The needed shift in policies to foster the Information Society: skills and refuseniks

In early 2010, the US National Telecommunications and Information Administration issued Digital Nation: 21st Century America’s Progress Towards Universal Broadband Internet Access which, amongst other things, provided data on why people did not use the Internet. Two years later, the Pew Internet & American Life Project provides similar data in Digital Differences. It is very interesting comparing how the reasons for not using the Internet have evolved.

Before entering the analysis, please note that the NTIA actually provided the reasons for not using broadband at home, while PIP measures the reasons for not using the Internet in general. As the difference between broadband and dial-up at that time (October 2009) was circa 5%, and now (August 2011) being 3%, we believe that comparisons, though inaccurate, do indeed provide good enough insights for a quick analysis.

The first chart shows the reasons that non-users state for not using the Internet, measured in percent of non-users. Thus, the chart pictures the share or weight that each reason has in relationship with other reasons for not using the Internet:

Graphic: Reasons for not using the Internet (% of non-users)

Bearing in mind the caveat on the slightly different variables measured by the indicators, we can easily see that the barriers to access (usually lack of infrastructure, affordability and personal disabilities or lack of appropriate/adapted infrastructure) have decreased drastically in less than two years (Oct 2009 to Aug 2011). Yes, there still is an important 30% of non-users that state that the reason for not using the Internet is infrastructures, but the reason has decreased. More competitive markets, the deployment of infrastructures in remote areas and public access points sure are the main causes for this decrease.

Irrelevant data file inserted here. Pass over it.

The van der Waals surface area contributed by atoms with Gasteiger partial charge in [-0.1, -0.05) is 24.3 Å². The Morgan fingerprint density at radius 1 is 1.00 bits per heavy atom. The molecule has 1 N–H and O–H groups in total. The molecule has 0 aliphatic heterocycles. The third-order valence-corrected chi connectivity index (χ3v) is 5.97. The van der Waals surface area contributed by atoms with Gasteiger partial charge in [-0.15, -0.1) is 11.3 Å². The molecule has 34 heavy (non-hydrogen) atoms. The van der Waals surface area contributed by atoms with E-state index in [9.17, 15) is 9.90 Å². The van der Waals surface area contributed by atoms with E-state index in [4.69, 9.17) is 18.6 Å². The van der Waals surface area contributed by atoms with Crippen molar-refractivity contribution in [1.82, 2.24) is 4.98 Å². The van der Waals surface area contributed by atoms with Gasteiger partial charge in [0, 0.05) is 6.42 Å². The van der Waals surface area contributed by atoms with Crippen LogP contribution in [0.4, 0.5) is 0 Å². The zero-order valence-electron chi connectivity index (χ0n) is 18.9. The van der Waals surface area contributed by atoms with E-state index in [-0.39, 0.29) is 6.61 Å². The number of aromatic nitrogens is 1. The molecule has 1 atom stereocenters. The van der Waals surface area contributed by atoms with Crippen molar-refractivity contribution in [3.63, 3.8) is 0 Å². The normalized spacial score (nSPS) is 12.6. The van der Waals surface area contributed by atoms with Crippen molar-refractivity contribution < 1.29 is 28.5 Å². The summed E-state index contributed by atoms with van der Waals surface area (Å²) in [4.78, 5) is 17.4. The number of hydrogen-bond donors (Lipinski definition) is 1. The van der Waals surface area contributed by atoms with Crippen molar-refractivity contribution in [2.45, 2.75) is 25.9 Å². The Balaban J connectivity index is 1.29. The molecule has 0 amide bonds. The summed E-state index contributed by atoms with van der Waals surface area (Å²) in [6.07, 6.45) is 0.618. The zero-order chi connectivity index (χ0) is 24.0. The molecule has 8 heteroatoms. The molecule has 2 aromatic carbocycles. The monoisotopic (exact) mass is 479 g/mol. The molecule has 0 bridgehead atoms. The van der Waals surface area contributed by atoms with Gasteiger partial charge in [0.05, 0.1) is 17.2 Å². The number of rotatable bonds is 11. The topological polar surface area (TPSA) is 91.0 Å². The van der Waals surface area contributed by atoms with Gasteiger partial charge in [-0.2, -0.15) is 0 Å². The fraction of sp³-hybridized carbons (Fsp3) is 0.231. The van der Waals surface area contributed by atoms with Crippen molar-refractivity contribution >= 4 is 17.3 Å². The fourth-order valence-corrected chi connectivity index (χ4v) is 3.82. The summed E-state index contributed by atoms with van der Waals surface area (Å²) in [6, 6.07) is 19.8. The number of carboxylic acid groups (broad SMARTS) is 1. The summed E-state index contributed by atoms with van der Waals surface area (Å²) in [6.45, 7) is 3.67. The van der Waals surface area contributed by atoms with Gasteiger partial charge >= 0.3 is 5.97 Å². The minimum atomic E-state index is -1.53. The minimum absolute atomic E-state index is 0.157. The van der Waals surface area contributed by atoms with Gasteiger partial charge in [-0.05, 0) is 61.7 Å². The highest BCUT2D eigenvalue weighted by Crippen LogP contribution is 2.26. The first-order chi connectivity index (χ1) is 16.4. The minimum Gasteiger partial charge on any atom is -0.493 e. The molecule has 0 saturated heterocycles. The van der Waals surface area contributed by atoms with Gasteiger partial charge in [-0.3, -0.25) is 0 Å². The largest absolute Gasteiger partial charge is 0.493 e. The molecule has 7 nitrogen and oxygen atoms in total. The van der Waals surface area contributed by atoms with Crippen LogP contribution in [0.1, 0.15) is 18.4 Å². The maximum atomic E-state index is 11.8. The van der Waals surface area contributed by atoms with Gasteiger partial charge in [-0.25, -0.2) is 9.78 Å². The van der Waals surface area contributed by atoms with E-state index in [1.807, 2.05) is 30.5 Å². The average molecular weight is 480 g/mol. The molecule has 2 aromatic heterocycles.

On the contrary, lack of skills has sky-rocketed and multiplied its weight by 13%. It is possible that this figure is not actually true, and that the 3% in 2009 is not gathering non-users because of capability reasons (this is most likely — more on that later).

The interesting thing to notice, though, are the steady “Lack of interest” and “Other” reasons, which almost add up to 50% of the people that do not use the Internet. Besides their high share, it is worth stressing their steadiness or even slight increase. There is a constant share of refuseniks that will not use the Internet whatever the government, the market or their peers do to convince them to do otherwise.

The second chart shows again the reasons that non-users state for not using the Internet, but this time measured in percent of the total of the population. Thus, the chart pictures the share or weight that each reason has in relationship with the whole, then giving us an idea of the aggregate number of people that state a specific reason for not using the Internet:

Graphic: Reasons for not using the Internet (% of all population)

The good thing to note here is that most reasons are decreasing. This is just natural as the overall adoption of the Internet is increasing. So, by construction, one would expect just that.